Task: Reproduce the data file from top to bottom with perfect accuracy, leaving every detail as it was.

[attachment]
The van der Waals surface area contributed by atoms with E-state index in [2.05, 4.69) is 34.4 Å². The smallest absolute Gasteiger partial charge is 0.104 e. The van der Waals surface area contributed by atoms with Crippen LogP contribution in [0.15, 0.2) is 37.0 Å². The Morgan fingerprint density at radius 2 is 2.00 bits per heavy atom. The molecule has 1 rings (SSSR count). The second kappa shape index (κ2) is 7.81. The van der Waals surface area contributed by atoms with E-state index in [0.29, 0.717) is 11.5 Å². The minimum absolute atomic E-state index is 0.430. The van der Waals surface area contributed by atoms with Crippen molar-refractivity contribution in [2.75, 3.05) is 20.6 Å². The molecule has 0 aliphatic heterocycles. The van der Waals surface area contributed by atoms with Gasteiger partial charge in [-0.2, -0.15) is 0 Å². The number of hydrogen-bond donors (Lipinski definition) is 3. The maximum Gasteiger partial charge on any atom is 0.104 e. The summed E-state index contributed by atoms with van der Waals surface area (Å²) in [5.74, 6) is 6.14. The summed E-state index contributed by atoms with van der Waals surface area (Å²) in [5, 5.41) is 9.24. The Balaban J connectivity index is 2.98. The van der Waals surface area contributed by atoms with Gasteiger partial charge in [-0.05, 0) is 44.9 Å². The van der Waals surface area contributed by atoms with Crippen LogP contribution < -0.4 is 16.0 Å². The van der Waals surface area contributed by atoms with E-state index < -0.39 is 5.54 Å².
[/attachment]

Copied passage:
The van der Waals surface area contributed by atoms with E-state index in [2.05, 4.69) is 34.4 Å². The smallest absolute Gasteiger partial charge is 0.104 e. The van der Waals surface area contributed by atoms with Crippen LogP contribution in [0.15, 0.2) is 37.0 Å². The Morgan fingerprint density at radius 2 is 2.00 bits per heavy atom. The molecule has 1 rings (SSSR count). The second kappa shape index (κ2) is 7.81. The van der Waals surface area contributed by atoms with E-state index in [0.29, 0.717) is 11.5 Å². The minimum absolute atomic E-state index is 0.430. The van der Waals surface area contributed by atoms with Crippen molar-refractivity contribution in [2.75, 3.05) is 20.6 Å². The molecule has 0 aliphatic heterocycles. The van der Waals surface area contributed by atoms with Gasteiger partial charge in [-0.2, -0.15) is 0 Å². The number of hydrogen-bond donors (Lipinski definition) is 3. The maximum Gasteiger partial charge on any atom is 0.104 e. The summed E-state index contributed by atoms with van der Waals surface area (Å²) in [5.74, 6) is 6.14. The summed E-state index contributed by atoms with van der Waals surface area (Å²) in [5, 5.41) is 9.24. The Balaban J connectivity index is 2.98. The van der Waals surface area contributed by atoms with Gasteiger partial charge in [-0.05, 0) is 44.9 Å². The van der Waals surface area contributed by atoms with Crippen LogP contribution < -0.4 is 16.0 Å². The van der Waals surface area contributed by atoms with E-state index < -0.39 is 5.54 Å².